New Americans in Florida
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There are few states where the growing political and economic clout of immigrants, children of immigrants, and Latinos is as apparent as Florida. Immigrants (the foreign-born) account for nearly 1 in 5 Floridians, and roughly half of them are U.S. citizens who are eligible to vote. Latinos comprised 1 in 7 of the state’s voters in the 2008 elections, while immigrants and their children were nearly 1 in 5 of the state’s registered voters as of 2008. Immigrants not only contribute to the state’s economy as workers, but also account for billions of dollars in tax revenue and consumer purchasing power. Moreover, Latinos and Asians (both foreign-born and native-born) wield $143.1 billion in consumer purchasing power, and the businesses they own had sales and receipts of nearly $90 billion and employed more than 400,000 people at last count. At a time when the economy is still recovering, Florida can ill-afford to alienate such a critical component of its labor force, tax base, and business community.
Immigrants and their children are a large and growing share of Florida’s electorate.
- The foreign-born share of Florida’s population rose from 12.9% in 1990, to 16.7% in 2000, to 19.4% in 2011, according to the U.S. Census Bureau. Florida was home to 3,702,627 immigrants in 2011, which is nearly the total population of Los Angeles, California.
- 49.7% of immigrants (or 1,840,016 people) in Florida were naturalized U.S. citizens in 2011 (up from 42.9% in 1990)—meaning that they are eligible to vote.
- Unauthorized immigrants comprised 4.5% of the state’s population (or 825,000 people) in 2010, according to a report by the Pew Hispanic Center.
- 18.8% (or 1,649,512) of registered voters in Florida were “New Americans”—naturalized citizens or the U.S.-born children of immigrants who were raised during the current era of immigration from Latin America and Asia which began in 1965—according to an analysis of 2008 Census Bureau data by Rob Paral & Associates.
1 in 5 Floridians are Latino—and they vote.
- The Latino share of Florida’s population grew from 12.2% in 1990, to 16.8% in 2000, to 22.9% (or 4,355,051 people) in 2011. The Asian share of the population grew from 1.2% in 1990, to 1.7% in 2000, to 2.4% (or 463,164 people) in 2011, according to the U.S. Census Bureau.
- Latinos accounted for 15.4% (or 1,227,000) of Florida voters in the 2008 elections, and Asians 1.1% (or 84,000), according to the U.S. Census Bureau. The number of Latino and Asian voters far exceeded the margin of victory (236,450 votes) by which Barack Obama defeated John McCain in Florida.
- In Florida, 86.1% of children with immigrant parents were U.S. citizens in 2009, according to data from the Urban Institute.
- In 2009, 89.1% of children in Asian families in Florida were U.S. citizens, as were 89.8% of children in Latino families.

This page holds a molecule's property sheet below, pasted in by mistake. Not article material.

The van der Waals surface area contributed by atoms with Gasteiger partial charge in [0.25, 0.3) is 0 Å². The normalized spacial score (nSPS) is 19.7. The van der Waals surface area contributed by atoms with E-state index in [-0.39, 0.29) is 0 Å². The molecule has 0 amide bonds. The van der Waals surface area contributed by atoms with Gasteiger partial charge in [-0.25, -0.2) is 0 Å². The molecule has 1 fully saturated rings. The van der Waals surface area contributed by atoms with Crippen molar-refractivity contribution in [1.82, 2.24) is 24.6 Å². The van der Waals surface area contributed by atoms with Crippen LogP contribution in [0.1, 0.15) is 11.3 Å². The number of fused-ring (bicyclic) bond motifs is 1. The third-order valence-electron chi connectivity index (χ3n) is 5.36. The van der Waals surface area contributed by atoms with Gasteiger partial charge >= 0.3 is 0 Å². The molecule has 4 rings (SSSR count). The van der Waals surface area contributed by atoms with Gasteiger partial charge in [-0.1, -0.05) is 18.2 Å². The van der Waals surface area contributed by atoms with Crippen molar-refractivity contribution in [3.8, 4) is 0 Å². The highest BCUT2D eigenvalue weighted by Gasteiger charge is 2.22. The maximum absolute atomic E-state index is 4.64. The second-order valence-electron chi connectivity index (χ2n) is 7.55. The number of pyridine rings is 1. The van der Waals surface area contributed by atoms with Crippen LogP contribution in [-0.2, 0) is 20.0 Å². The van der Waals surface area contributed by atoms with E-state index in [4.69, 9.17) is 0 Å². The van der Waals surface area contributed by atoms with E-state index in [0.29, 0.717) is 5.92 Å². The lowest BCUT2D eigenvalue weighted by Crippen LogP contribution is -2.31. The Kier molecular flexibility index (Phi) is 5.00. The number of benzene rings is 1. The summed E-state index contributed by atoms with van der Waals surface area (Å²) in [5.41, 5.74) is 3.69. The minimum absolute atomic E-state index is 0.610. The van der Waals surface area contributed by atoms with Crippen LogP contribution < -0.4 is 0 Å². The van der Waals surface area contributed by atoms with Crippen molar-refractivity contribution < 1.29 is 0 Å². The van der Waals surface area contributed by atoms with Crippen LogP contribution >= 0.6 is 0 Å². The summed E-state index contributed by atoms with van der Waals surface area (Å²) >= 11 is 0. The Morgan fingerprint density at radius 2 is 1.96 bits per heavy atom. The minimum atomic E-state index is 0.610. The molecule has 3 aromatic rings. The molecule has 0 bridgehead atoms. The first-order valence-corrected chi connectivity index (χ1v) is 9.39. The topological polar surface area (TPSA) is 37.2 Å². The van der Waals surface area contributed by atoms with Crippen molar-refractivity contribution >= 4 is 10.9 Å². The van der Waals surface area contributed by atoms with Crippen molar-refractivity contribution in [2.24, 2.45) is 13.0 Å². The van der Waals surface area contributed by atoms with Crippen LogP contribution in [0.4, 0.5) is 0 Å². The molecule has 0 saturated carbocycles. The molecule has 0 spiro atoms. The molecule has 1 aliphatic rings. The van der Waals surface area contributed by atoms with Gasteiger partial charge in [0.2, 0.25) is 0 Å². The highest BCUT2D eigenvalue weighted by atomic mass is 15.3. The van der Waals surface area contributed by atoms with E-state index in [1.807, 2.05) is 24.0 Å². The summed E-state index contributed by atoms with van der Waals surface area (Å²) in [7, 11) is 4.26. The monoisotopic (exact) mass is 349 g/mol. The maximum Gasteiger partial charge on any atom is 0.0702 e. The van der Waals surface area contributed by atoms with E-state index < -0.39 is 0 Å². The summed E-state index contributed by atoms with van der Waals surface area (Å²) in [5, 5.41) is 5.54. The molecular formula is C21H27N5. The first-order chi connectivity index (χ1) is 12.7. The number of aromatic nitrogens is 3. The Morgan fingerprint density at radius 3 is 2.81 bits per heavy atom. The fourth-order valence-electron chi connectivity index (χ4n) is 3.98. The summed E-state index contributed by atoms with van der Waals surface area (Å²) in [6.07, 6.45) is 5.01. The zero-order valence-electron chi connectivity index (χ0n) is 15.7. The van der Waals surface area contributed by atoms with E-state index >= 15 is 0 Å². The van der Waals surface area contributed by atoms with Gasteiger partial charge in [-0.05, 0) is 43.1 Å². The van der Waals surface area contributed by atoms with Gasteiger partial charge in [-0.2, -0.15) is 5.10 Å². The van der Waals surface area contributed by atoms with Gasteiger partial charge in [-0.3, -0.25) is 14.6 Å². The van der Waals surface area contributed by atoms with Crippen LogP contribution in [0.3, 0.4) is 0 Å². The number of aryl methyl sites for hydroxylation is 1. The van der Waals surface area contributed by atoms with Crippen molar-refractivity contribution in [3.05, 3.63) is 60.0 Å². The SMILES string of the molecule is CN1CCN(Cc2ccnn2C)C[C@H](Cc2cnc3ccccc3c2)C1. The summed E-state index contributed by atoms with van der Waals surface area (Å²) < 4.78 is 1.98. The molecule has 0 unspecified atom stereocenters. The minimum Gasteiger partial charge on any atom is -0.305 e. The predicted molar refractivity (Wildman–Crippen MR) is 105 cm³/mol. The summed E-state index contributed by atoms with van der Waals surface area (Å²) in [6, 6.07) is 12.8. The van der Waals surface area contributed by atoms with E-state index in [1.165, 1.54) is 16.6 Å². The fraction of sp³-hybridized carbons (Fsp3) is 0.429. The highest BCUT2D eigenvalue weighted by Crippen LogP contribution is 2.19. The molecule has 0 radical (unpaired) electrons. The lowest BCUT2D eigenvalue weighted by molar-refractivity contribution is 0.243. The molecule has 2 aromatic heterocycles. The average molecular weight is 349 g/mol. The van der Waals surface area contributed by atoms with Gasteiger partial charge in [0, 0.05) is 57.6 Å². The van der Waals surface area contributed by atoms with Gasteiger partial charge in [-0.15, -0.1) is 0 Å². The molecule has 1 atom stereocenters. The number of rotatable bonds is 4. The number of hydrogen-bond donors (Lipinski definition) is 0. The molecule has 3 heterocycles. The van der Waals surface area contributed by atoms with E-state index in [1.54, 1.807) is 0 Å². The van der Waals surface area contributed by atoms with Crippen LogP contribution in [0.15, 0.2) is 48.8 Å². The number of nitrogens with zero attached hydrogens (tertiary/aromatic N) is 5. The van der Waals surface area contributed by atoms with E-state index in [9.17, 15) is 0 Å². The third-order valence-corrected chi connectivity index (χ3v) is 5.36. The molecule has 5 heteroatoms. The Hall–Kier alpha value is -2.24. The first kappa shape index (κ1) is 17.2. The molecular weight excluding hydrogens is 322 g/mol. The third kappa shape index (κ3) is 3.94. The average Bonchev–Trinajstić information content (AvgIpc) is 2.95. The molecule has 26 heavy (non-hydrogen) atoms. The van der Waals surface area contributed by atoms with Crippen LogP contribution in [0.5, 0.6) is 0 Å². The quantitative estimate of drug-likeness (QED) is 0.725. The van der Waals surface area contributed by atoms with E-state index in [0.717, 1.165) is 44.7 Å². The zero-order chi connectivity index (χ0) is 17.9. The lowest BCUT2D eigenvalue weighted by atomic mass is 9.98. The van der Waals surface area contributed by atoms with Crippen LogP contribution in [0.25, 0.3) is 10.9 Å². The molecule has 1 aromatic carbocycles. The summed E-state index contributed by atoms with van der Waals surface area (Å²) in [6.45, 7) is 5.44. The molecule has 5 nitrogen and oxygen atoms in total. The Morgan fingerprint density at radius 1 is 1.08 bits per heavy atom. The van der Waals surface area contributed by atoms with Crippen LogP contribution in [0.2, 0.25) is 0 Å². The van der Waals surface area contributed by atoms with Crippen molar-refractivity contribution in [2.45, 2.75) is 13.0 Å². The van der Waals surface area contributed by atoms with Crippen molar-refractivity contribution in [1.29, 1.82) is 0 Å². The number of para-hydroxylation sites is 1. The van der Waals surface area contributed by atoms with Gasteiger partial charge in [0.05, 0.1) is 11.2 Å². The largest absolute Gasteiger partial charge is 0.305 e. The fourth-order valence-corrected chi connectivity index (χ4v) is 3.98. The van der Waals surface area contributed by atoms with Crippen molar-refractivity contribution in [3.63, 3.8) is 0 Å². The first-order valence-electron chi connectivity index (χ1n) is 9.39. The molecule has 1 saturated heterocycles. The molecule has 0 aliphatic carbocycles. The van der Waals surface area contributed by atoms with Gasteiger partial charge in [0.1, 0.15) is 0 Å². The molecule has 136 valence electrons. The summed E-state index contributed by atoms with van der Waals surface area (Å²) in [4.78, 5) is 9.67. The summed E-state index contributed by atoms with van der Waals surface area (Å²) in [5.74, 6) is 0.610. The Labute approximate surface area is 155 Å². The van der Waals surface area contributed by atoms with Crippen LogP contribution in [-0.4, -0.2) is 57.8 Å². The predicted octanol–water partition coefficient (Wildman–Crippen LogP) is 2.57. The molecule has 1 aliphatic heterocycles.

Immigrant workers and taxpayers are integral to Florida’s economy.
- Unauthorized immigrants in Florida paid $706 million in state and local taxes in 2010, including $633.7 million in sales taxes, and $72.6 million in property taxes, according to data from the Institute for Taxation and Economic Policy.
- Were unauthorized immigrants in Florida to have legal status, they would pay $747.4 million in state and local taxes, including $668.3 million in sales taxes, and $79.1 million in property taxes.
- Immigrants comprised 24.7% of the state’s workforce in 2011 (or 2,295,252 workers), according to the U.S. Census Bureau.
- Unauthorized immigrants comprised 6.6% of the state’s workforce (or 600,000 workers) in 2010, according to a report by the Pew Hispanic Center.
- Immigrants accounted for 38% of total economic output in the Miami metropolitan area and 13% of total economic output in the Tampa metropolitan area as of 2007, according to a study by the Fiscal Policy Institute.
- If all unauthorized immigrants were removed from Florida, the state would lose $43.9 billion in economic activity, $19.5 billion in gross state product, and approximately 262,436 jobs, even accounting for adequate market adjustment time, according to a report by the Perryman Group.
Latino and Asian consumers and business owners are integral to Florida’s economy.
- The 2012 purchasing power of Latinos in Florida totaled $121.8 billion—an increase of 517% since 1990. Asian buying power totaled $21.3 billion—an increase of 803% since 1990, according to the Selig Center for Economic Growth at the University of Georgia.
- Florida’s 450,137 Latino-owned businesses had sales and receipts of $72.6 billion and employed 302,345 people in 2007, the last year for which data is available. The state’s 64,931 Asian-owned businesses had sales and receipts of $17.3 billion and employed 104,650 people in 2007, according to the U.S. Census Bureau’s Survey of Business Owners.
Immigrants are integral to Florida’s economy as students.
- Florida’s 32,567 foreign students contributed $935.7 million to the state’s economy in tuition, fees, and living expenses for the 2011-2012 academic year, according to NAFSA: Association of International Educators.
Naturalized citizens excel educationally.
- In Florida, 27.3% of foreign-born persons who were naturalized U.S. citizens in 2011 had a bachelor’s or higher degree, compared to 19.8% of noncitizens. At the same time, only 19.2% of naturalized citizens lacked a high-school diploma, compared to 30.7% of noncitizens.
- The number of immigrants in Florida with a college degree increased by 70.7% between 2000 and 2011, according to data from the Migration Policy Institute.
- In Florida, 86.8% of children with immigrant parents were considered “English proficient” as of 2009, according to the Urban Institute.
- The English proficiency rate among Asian children in Florida was 90.8%, while for Latino children it was 85.7%, as of 2009.
Published On: Fri, Jan 11, 2013 | Download File